Naturally, I appreciate your score-keeping on a number of Ronald Radosh’s egregious fabrications and distortions as cobbled together in his epically disgraceful “McCarthy on Steroids.” As you also might have thought to mention while revisiting the controversy, I wrote a detailed rebuttal to Radosh, 22,000 words published first at Breitbart News and later as a book and e-book titled: The Rebuttal: Defending ‘American Betrayal’ from the Book-Burners.
I certainly don’t want to tucker anyone out, least of all myself, so I will highlight only one key area of substance where a response seems appropriate: your treatment of my treatment of the “second front” — the ostensible subject of your 5,000-word second installment. Once again, I find that your approach seems less about engaging with what I wrote and the historical record, than with restating the conventional wisdom.
Again, restating the conventional wisdom is fine with me. It’s what academics do. But there is one paragraph of yours I would like you to reconsider for fairness and accuracy.
Part of my discussion of the so-called second front (Normandy really numbered around the 9th front) includes testimonies from the 1940s from significant American military figures, who, along with British strategists, strongly supported an Allied assault in Italy or southern Europe rather than or in addition to the invasion of northern France we know as D-Day.
This becomes a point of interest in American Betrayal‘s quite non-conventional “second front” investigation: my search for indicators that covert Soviet influence might have played a role in the debate’s final outcome. This is not to suggest that Soviet influence was the only influence; this is not to suggest that the “debate between the British and US general staffs” you reference was not conducted in good faith. But logic compels us to open our minds to the possibility that covert Soviet pressure was perhaps a crucial factor, particularly given the curious leading role that a former social worker and possible-Soviet-asset named Harry Hopkins played in this military debate.
After all, we now have evidence that Soviet influence operators affected the run-up to Pearl Harbor (“Operation Snow”), the formation and execution of Lend-Lease, the control and dissemination of US war information by Soviet agents on many desks of government’s Office of War Information; the destruction of anti-Communist allies including Chiang Kai-shek and Draza Mihailovich, the drafting of and also execution of much of the Morgenthau Plan (as JCS 1067), agreements at Yalta and many other milestones of the war. It is practically impossible to imagine that Soviet intelligence wouldn’t have tried to steer the debate over the climactic US-British military assault in the direction of Moscow’s best interests.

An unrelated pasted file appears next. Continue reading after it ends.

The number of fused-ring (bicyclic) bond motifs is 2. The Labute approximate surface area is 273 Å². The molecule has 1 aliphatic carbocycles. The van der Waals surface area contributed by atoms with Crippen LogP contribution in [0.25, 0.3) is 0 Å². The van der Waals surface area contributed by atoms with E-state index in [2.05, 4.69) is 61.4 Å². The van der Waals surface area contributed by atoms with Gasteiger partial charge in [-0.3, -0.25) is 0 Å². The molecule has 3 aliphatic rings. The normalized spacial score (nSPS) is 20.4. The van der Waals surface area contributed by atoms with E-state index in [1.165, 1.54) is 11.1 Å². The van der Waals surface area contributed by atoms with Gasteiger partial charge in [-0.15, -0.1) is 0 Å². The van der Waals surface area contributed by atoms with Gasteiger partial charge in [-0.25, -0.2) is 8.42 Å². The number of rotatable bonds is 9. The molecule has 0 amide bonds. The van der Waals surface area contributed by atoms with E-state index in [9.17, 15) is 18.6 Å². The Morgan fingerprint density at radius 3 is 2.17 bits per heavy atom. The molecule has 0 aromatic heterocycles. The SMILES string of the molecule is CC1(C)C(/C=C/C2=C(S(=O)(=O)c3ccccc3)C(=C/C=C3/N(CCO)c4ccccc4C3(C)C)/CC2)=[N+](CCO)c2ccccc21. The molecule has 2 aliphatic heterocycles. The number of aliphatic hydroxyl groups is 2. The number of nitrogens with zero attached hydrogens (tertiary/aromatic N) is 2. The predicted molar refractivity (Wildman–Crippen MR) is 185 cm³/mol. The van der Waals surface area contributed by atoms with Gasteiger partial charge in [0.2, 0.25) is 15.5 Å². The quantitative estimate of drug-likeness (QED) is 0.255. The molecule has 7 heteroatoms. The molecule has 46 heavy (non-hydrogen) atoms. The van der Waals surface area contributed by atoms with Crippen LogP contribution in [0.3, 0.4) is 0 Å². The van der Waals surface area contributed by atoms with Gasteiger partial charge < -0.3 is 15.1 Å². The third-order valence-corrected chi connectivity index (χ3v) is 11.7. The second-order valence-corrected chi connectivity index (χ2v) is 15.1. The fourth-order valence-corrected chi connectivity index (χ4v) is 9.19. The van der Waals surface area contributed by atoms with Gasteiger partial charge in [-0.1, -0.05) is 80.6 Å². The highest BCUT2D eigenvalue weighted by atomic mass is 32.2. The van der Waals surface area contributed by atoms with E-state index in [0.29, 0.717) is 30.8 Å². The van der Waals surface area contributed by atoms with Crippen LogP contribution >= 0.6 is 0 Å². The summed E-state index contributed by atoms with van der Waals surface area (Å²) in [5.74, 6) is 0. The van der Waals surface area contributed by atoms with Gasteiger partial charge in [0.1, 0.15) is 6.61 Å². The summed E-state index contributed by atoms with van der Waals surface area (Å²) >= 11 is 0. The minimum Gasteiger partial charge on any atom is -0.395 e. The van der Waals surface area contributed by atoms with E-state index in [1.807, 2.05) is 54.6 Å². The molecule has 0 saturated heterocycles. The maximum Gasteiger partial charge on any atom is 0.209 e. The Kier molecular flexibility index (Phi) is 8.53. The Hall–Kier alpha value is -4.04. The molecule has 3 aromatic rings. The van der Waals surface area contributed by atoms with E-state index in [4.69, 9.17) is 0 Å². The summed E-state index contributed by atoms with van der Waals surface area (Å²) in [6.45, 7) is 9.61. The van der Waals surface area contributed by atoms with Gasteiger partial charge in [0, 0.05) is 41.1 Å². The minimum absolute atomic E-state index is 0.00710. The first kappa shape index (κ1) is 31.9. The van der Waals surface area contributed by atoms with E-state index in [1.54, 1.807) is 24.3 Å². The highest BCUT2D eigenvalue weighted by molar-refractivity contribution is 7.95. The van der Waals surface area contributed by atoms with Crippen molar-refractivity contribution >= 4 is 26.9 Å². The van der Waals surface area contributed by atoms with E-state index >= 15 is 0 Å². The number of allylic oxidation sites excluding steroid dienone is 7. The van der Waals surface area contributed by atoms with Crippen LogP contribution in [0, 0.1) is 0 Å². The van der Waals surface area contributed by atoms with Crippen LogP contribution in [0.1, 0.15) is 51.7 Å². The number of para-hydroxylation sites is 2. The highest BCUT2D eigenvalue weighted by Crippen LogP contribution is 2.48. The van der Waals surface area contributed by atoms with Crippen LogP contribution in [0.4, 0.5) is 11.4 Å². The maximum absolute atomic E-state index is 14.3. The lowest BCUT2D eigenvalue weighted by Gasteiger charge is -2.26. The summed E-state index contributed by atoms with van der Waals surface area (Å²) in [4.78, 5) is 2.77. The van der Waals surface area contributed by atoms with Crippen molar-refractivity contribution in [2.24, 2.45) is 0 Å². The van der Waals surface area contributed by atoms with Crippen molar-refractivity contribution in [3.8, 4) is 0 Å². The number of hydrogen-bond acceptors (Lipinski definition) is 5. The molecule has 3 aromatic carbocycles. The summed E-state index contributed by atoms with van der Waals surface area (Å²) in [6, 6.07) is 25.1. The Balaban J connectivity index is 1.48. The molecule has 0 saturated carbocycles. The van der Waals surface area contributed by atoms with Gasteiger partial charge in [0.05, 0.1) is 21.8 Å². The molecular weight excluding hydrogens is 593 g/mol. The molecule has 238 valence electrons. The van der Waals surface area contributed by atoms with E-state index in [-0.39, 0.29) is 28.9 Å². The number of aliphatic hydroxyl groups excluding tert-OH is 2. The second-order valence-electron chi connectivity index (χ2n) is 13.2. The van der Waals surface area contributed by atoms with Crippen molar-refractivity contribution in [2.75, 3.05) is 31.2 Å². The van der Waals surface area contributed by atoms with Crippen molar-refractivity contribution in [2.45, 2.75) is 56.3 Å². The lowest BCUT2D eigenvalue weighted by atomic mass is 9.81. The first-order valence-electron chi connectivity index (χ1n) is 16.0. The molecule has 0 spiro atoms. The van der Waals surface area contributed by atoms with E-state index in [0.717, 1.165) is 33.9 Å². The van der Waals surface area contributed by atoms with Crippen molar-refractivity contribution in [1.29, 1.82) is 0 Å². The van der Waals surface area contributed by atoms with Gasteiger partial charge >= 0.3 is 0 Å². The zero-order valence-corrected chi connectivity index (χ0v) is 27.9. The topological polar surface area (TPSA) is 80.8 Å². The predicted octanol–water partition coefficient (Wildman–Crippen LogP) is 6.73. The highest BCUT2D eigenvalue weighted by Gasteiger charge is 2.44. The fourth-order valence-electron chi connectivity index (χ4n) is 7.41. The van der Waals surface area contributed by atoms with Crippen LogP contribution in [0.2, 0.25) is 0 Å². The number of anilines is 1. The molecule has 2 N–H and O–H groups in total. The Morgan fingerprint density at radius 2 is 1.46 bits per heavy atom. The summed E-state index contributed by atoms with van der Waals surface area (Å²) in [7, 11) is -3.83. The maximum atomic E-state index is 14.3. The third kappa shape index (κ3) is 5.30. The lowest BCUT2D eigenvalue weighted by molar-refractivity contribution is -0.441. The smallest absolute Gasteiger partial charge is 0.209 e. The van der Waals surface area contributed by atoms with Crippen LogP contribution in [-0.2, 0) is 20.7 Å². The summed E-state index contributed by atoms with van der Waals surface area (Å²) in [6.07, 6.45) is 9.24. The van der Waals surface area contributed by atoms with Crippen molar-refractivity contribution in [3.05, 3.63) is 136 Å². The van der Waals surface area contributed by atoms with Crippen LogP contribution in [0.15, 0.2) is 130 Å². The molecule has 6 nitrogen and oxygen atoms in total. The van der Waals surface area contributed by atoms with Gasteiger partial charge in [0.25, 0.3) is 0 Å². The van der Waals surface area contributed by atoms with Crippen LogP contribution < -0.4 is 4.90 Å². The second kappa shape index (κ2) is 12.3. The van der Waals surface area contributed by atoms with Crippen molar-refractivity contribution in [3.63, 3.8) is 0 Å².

Moscow’s best interests, by the way, were to ensure that the mass of US and British forces stormed northwest Europe, not south-central Europe. It’s easy to see why: The Red Army needed Germany and points East free of US and British troops in order to expand its evil empire into Europe.
The outcome of the “second front” debate would set the stage for what we know as the Cold War, as certain commentators ruefully noted in the war’s aftermath. Hanson W. Baldwin, the respected military analyst and war correspondent whose book Great Mistakes of the War I discuss at length in American Betrayal, would write the following in 1949/1950: “Today, some of the principal architects of our policy understand their mistakes; and many of our great military figures of the war now freely admit that the British were right and we were wrong. For we forgot that all wars have objectives and all victories conditions; we forgot that winning the peace is equally as important as winning the war; we forgot that politico-military is a compound word.”
It seems fair to say we have now forgotten that we ever forgot.
With that Soviet intelligence army of “occupation” in mind, however, American Betrayal wonders whether it really was just a matter of “forgetting.” That is, were we helped along in any way? Did Soviet influence operations — “disinformation,” for example — play a role in helping Stalin get the “second front” he wanted? I don’t pretend to have the definitive answers, but American Betrayal considers an array of evidence, patterns of behavior, that suggest this might have been the case. I focus particularly on Hopkins’ role, but I note, Jeff, that in the second installment you devote to the “second front” you neglect to mention Hopkins.
Oh well. It’s a free country.
But the following is something else again…
Read the rest at Breitbart.
For links to previous articles about the controversy over American Betrayal, see the Diana West Archives.